CDN - Content Delivery Network
CloudFront is a content delivery network.
A content delivery network (CDN) is a system of distributed servers (network) that delivers web pages and other web content to a user based on a geographic location of the user, the origin of the webpage, and a content delivery server.
CloudFront can be used to deliver your entire website, including dynamic, static, streaming and interactive content using the global network of edge locations. Requests for your content are automatically routed to the nearest edge location, so content is delivered with the best possible performance.
One of the purposes of CloudFront is to reduce the number of requests that your origin server must respond to directly. This reduces the load on your origin server and also reduces the latency because more objects are served from CloudFront edge locations which are closer to your users.
- Edge location - The location where content will be cached. This is separate to an AWS Region / Zone
- Origin - This is the origin of all the files that the CDN will distribute. This can be either an S3 bucket, an EC2 instance, Elastic Load Balancer or Route53.
- Distribution - This is a name given to the CDN which consists of collection of Edge locations
- Web distribution - for websites
- RTMP - for media streaming
- Edge locations are not just for READ only operations - you can write to them to
- Objects are cached for the life of TTL (Time To Live)
- You can clear cached objects, but you will be charged
The more request the CloudFront is able to serve from edge locations, the better it works. The ratio of requests served from edge locations (rather than the origin) is known as cache hit ratio. The more requests from edge location, the better the performance. You can view the percentage of viewer requests that are hits, misses and errors in the CloudFront console.
The following strategies can maximize your cache hit ratios:
- Specifying how long CloudFront caches your objects - to increase your cache hit ratio, you can configure your origin to add a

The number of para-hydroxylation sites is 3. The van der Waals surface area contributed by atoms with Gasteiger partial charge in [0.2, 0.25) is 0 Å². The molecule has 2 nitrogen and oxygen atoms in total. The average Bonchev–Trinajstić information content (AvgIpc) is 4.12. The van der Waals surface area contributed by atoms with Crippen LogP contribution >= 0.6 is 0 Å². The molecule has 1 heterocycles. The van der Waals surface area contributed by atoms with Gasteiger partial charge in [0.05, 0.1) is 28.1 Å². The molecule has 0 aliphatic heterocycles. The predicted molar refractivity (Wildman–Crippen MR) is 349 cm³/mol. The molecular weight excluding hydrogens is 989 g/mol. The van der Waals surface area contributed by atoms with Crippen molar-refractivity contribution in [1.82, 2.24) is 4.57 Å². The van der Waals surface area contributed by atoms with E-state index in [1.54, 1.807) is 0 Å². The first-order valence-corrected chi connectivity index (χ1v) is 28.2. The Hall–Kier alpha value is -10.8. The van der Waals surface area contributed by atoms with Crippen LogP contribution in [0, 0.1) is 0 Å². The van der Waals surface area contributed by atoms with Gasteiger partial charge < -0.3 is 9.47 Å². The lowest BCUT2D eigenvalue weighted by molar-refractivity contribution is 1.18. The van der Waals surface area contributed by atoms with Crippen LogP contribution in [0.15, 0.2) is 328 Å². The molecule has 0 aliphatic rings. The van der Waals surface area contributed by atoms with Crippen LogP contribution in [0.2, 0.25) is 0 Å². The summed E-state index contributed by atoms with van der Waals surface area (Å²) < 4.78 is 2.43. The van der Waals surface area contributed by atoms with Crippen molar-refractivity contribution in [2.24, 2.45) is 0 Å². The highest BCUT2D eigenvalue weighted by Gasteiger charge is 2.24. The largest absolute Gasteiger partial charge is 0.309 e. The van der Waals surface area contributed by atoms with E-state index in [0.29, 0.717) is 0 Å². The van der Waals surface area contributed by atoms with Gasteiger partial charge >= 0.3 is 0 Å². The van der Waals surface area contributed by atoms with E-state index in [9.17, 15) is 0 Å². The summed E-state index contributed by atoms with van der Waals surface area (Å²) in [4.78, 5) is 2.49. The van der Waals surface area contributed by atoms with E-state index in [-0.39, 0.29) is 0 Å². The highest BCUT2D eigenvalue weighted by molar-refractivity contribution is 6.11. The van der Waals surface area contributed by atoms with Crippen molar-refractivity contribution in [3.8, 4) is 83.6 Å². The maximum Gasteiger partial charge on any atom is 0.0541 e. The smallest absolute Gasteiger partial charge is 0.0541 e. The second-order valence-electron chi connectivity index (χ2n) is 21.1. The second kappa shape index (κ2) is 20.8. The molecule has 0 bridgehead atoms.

Cache-Control=max-agedirective to your objects, and specify the longest practical
max-age. The shorter the cache duration, the more frequently CloudFront forwards another request to your origin to determine whether the object has changed and, if so, to get the latest version.
- Caching based on query string parameters
- Caching based on cookie values - create separate cache behaviors for static and dynamic content, and configure CloudFront to forward cookies to your origin only for dynamic content.
- Caching based on request headers - if you configure CloudFront to cache based on request headers, you can improve caching if you configure CloudFront to forward and cache based on only specific headers instead of forwarding and caching based on all headers. Also try to avoid caching based on headers that have large number of unique values.
Accept-Encodingheader when compression is not needed - by default, when CloudFront receives a request, it checks the value of the
Accept-Encodingheader. If the value of the header contains
gzip, then CloudFront adds the header
Accept-Encoding: gzipto the cache key and then forwards it to the origin. The behavior ensures that CloudFront serves either an object or a compressed version of the object, based on the value of the
Accept-Encodingheader. If compression is not enabled - because the origin does not support it, CloudFront doesn't support it, or the content is not compressible - you can increase the cache hit ratio by specifying different behavior.
- Serve media content by using HTTP - you can use CloudFront to deliver on-demand video or live streaming video using any HTTP origin. One way you can setup video workflows in the cloud is by using CloudFront together with AWS Media Services.